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  • Writer's pictureEmma Armstrong

Staying Compliant with the Health and Social Care Act 2008 (Regulated Activities) Regulation 18

As many Care providers may know, there is been a review of the Health and Social Care Act 2008. This is a welcome review and the intention is to make sure that care providers have enough suitably qualified and competent staff to deliver high-quality care.

Staff must receive support, training, personal development, supervision, and appraisals that are required for them to be able to undertake their role effectively.

A key addition to this regulation is component 18 (2)a: which states that Providers MUST ensure that ALL staff should receive training in how to interact appropriately with people with a learning disability and autistic people at a level appropriate to their role.

This means that ALL staff must receive training in understanding Learning disabilities and Autism. It also means that training is aligned to a tiered system that is based on specific learning outcomes staff will need to work on based on the role they play within the business of those they support.

Here at T.E.A we very much welcome this, it is essential that staff have the right level of skills, knowledge, confidence, and competence to effectively support those in their care. As explained by the Autism Alliance Group "Despite the Autism Act and Strategy, many staff in statutory agencies and wider have not yet received adequate training to support people effectively. This can now be addressed with thousands of autistic people across the country benefiting from smoother pathways and services facilitated by better-informed staffing support". This makes T.E.A really happy and we are so excited to support this framework with Amazing Training for those that need it!

You can read more about the framework here:

The Core Capabilities Frameworks sets out the requirements of training in accordance with roles as set out below:

To provide you with an overview of each tier, as highlighted in the Core Capabilities Framework you will see the following:

Tier 1

People who require a general understanding of autism and the support autistic people may need. This is relevant to those working in any sector who may occasionally interact with autistic people, but who do not have responsibility for providing direct care or making decisions about autism-specific care or support. For example, this may include those working in public services, commercial or charitable organisations providing health, social care, education, policing, custodial care, housing, transport, careers, employment or benefit services.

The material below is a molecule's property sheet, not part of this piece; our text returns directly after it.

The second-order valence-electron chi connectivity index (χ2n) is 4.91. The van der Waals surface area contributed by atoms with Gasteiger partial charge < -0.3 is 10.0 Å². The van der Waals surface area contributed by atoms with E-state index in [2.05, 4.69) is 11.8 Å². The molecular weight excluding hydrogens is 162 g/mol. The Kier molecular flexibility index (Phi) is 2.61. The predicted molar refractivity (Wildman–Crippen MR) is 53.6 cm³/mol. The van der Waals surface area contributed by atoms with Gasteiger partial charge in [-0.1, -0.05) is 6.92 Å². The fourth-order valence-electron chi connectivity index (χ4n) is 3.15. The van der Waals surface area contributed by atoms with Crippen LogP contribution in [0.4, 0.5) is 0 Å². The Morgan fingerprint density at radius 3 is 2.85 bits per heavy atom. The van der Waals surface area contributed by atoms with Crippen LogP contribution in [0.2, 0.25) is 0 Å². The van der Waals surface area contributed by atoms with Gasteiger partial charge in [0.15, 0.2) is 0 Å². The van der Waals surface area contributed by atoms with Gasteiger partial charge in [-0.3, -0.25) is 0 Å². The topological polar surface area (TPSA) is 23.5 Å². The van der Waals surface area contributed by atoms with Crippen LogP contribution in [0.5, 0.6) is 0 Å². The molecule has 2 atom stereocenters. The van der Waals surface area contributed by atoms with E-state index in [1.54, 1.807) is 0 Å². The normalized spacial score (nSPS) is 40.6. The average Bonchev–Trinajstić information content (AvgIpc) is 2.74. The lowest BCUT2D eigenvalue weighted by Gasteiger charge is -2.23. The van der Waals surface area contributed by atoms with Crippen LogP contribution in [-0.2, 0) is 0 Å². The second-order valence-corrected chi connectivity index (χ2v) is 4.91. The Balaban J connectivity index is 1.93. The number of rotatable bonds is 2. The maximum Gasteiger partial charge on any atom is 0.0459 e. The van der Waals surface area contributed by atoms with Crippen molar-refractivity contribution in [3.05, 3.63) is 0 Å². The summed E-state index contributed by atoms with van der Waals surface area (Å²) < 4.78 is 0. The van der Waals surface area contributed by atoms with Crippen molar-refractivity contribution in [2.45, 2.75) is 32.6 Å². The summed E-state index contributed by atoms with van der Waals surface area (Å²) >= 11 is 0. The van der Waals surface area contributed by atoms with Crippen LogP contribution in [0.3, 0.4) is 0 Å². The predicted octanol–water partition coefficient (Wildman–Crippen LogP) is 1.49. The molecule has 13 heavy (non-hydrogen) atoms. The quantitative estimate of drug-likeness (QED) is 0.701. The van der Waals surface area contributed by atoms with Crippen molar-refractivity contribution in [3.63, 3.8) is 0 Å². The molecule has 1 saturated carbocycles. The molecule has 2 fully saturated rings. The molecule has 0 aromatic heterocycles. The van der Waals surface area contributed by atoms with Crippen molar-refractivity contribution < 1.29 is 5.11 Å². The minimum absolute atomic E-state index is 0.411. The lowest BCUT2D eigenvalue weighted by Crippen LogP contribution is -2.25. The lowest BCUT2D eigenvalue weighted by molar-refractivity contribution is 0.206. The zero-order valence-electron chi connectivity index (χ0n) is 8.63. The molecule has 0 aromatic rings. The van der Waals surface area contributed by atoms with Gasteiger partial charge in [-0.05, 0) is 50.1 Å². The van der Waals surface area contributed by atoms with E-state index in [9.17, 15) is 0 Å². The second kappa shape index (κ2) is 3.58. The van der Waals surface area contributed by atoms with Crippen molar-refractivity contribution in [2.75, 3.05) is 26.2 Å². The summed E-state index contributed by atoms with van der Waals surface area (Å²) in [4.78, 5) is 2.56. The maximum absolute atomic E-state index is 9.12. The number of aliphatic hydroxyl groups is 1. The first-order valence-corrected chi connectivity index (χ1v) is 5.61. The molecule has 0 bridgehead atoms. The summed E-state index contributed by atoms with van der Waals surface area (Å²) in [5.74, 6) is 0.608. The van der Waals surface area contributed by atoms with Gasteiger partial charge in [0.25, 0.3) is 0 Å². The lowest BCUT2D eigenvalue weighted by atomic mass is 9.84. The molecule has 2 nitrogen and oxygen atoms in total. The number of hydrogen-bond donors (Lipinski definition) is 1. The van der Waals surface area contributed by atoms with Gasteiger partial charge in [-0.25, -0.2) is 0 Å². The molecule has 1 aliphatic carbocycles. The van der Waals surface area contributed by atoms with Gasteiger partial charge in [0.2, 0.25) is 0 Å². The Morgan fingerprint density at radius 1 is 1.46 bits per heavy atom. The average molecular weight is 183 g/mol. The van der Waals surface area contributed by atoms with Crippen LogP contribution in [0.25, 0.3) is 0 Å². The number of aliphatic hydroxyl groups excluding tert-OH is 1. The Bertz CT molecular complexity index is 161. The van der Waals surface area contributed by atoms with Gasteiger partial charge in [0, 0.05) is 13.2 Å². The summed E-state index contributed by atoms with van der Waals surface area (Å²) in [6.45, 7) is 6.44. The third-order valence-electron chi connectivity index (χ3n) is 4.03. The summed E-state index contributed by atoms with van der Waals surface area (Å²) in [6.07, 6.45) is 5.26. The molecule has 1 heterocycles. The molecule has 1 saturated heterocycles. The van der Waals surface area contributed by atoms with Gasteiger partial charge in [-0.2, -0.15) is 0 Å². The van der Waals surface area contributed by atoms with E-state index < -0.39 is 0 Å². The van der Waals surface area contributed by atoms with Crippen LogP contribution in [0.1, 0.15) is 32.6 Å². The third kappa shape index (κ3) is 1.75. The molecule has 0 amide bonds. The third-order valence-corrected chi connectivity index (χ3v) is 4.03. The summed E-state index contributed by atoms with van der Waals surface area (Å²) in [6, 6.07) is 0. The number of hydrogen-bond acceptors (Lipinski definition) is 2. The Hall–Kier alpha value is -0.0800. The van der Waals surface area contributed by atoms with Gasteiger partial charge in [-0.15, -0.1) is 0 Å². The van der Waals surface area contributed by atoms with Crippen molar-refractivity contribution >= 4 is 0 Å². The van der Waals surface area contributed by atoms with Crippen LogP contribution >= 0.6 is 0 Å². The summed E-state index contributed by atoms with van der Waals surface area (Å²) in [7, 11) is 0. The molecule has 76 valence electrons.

It would include front-of-house and reception staff. Understanding Autism at Tier 1 would be relevant to introductory autism training.

Tiers 2 and 3 provide coverage of capabilities in greater breadth and depth.

Tier 2

People with responsibility for providing care and support for an autistic person or people, but who could seek support from others for complex management or complex decision-making For example, Tier 2 will be relevant to health and social care workers, including frontline care staff who are not autism specialists and those in other roles such as education and housing services that are providing care and support for autistic people.

Tiers 1 and 2 may also be helpful to autistic people and the family, friends and carers of autistic people, to ensure they are making the most of the support on offer and can plan effectively for their current and future needs.

Tier 3

Health, social care, and other professionals with a high degree of autonomy are able to provide care and support in complex situations and/or may also lead services for autistic people.

This is relevant to staff working intensively with autistic people, including those who take a lead in decision making, practice management, commissioning, and developing or disseminating good practice. Some indicative roles may include specialist healthcare professionals such as psychologists, psychiatrists, GPs with special interests, learning disability nurses, counselors, psychotherapists, allied health professionals, social workers, educators, etc.

It will also include registered managers and other social care leaders including operational managers who have responsibility for services for autistic people.

Tier 3 would also be appropriate for autistic people and carers/families of autistic people who are involved in designing and delivering training on autism and/or are working as a self-advocate or expert by experience at a strategic level.

T.E.A Training provides training in Understanding Autism and Learning disability at different levels so why not reach out to us if your staff team require their training or updates. Training is educational and in line with the above core curriculum and values as highlighted within the Framework and is Engaging and Fun!

At T.E.A we are always here to support you with your training requirements, so if you would like further information in relation to our courses, please reach out today to:

Emma Armstrong


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